I love these Nings and have gotten so many great ideas from them. But there have been major changes and Nings will no longer be free! Boooooo! I think they should let those already established be "grandfathered" in. What are your thoughts?
The sponsored free ning network will look and act quite differently from the free network we get now- no video uploads (videos can be embedded from a different source, such as youtube or teachertube), no groups, no audio file uploads, and a limit of 150 persons to your ning.
There are also a 1 GB storage limit, and a limit of 3 text boxes on the main page. Here is the pricing and feature plan, so you can take a look.
I completely agree - this is an unacceptable change in my opinion. I enjoy all of the features like the chat, forum, groups, uploading videos,etc that I would have to pay 500 dollars a year to get back! That is lame.
I'm disappointed, even with the free Ning mini for educators. Without groups and some of the other features, the Ning mini is useless. It's basically just a blog/wiki which I can create for free any place else. I am also concerned that continuing to use Ning will only create problems in the future because I can't trust what the situation will be like a year from now. Building a Ning site is very time consuming and the more you develop your site, the less likely you are to move your site somewhere else, and that's when Ning has got you. This year it's $500, next year could be $550 even $1000. Can you imagine that? When you've put in so much time, gathered so many members, what else can you do but stay and pay? I don't like that feeling of powerlessness. I can't change Ning so I'm focusing my energy on finding other alternatives.
I have concerns with Ning's "free to K-12 educators" offer, and I have notified Ning of my concerns: my post to them is 5th comment under the pricing announcement on their blog. As I stated, I am very concerned that the 150-member limit on the Ning "Mini" excludes those of us at the middle and high schools as our teaching loads are normally more than 150 students. The loss of the Groups feature means that we can't create groups for different courses and then tailor content for that course that is not accessible to the other students. The loss of Chat means that my students can't ask me questions in the evening when they're working on their homework or projects. The loss of Notes and Pages means I can't upload copies of my syllabi, curriculum schedules, handouts, or class-generated notes for students to access, download or print out. Loss of Events means my students no longer have an easy-to-reference calendar of upcoming assignments and tests. Loss of Ning Apps such as Huddle Workspaces and Quiz negates the collaborative possibilities of Web 2.0.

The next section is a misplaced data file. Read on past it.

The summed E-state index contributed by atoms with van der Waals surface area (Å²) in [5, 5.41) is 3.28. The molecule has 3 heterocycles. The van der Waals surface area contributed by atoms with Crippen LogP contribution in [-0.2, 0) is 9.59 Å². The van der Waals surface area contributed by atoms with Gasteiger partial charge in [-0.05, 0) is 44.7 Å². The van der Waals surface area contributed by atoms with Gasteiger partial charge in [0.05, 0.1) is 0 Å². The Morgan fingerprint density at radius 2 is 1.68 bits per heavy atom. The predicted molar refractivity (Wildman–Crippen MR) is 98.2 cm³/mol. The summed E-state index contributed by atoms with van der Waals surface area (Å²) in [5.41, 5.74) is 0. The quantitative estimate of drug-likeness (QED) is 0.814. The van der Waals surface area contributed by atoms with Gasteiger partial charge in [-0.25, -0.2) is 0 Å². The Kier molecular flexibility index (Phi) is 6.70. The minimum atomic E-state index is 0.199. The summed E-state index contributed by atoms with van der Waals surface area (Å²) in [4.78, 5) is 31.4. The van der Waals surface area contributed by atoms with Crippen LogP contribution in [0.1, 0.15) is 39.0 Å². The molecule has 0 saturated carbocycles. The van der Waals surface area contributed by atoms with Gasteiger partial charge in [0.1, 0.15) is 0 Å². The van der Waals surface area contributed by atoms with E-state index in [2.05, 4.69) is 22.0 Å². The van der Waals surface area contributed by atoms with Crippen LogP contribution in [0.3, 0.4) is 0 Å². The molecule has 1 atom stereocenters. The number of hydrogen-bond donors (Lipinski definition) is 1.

I've enjoyed working with Ning. I like the look and feel of the platform, and it has provided a great deal of data for my Master's thesis/project. Unfortunately, what they are offering to educators feels more like a well-picked bone rather than a genuine offer to support those of us who are training their future customer base.
This looks very promising. I'm intrigued and would be interested in hearing more of your thoughts on Grouply as it compares to Ning. Also, do you know if there is a limit to how many sites we can create?
The migration process is simple. Still too soon for me to comment on comparisons with Ning.
I don't believe there is any limit on the number of sites you can create. Why don't you give the CEO, Mark Robins, a phone call. He is very open and accessible, and I know Grouply has given top priority to responding to the need in the education community created by Ning's direction.
I'm surprised no-one has mentioned advertising... I assume that (oh, I'm very new to Ning btw - so sorry if this off track)... I assume that Ning was making money originally through advertising? The more hits a site got, the more advertising revenue Ning received.
If they transfer the advertising rights over to the owner of the site, I wonder at what point the site can break even. For instance, say you pay $20 per month for the network, how many hits do you need to recoup that $20 in advertising revenue?
As an education Ning, I assume that there's a little anxiety about advertising... but as a way to resolve the 'not-for-profit but we've got to pay' argument, couldn't this help solve the problem?
(be gentle with me in replies... as I said, I'm new to this ;0)